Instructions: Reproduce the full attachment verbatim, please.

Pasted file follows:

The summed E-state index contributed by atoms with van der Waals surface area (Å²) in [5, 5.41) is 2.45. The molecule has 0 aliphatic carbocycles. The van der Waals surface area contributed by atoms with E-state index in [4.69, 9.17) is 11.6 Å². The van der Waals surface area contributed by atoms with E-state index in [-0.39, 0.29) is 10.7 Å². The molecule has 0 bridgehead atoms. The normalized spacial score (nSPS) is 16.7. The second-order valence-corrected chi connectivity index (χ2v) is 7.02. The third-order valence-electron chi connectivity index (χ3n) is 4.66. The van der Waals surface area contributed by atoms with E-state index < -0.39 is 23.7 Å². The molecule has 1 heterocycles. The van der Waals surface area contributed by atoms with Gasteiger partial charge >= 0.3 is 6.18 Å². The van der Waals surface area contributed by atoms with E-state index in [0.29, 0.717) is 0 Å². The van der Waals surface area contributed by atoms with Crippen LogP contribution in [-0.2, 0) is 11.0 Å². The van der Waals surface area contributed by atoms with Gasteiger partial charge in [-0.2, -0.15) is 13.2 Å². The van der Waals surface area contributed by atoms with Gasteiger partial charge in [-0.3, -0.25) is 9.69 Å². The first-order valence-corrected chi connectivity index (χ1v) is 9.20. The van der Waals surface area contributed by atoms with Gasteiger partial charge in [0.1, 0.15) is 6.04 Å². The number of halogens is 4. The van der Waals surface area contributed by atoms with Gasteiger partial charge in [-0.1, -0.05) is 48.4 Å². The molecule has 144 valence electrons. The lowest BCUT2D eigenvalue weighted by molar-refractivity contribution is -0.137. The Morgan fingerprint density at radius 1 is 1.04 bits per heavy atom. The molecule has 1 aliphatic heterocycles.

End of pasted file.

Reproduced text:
The summed E-state index contributed by atoms with van der Waals surface area (Å²) in [5, 5.41) is 2.45. The molecule has 0 aliphatic carbocycles. The van der Waals surface area contributed by atoms with E-state index in [4.69, 9.17) is 11.6 Å². The van der Waals surface area contributed by atoms with E-state index in [-0.39, 0.29) is 10.7 Å². The molecule has 0 bridgehead atoms. The normalized spacial score (nSPS) is 16.7. The second-order valence-corrected chi connectivity index (χ2v) is 7.02. The third-order valence-electron chi connectivity index (χ3n) is 4.66. The van der Waals surface area contributed by atoms with E-state index < -0.39 is 23.7 Å². The molecule has 1 heterocycles. The van der Waals surface area contributed by atoms with Gasteiger partial charge >= 0.3 is 6.18 Å². The van der Waals surface area contributed by atoms with E-state index in [0.29, 0.717) is 0 Å². The van der Waals surface area contributed by atoms with Crippen LogP contribution in [-0.2, 0) is 11.0 Å². The van der Waals surface area contributed by atoms with Gasteiger partial charge in [-0.2, -0.15) is 13.2 Å². The van der Waals surface area contributed by atoms with Gasteiger partial charge in [-0.3, -0.25) is 9.69 Å². The first-order valence-corrected chi connectivity index (χ1v) is 9.20. The van der Waals surface area contributed by atoms with Gasteiger partial charge in [0.1, 0.15) is 6.04 Å². The number of halogens is 4. The van der Waals surface area contributed by atoms with Gasteiger partial charge in [-0.1, -0.05) is 48.4 Å². The molecule has 144 valence electrons. The lowest BCUT2D eigenvalue weighted by molar-refractivity contribution is -0.137. The Morgan fingerprint density at radius 1 is 1.04 bits per heavy atom. The molecule has 1 aliphatic heterocycles.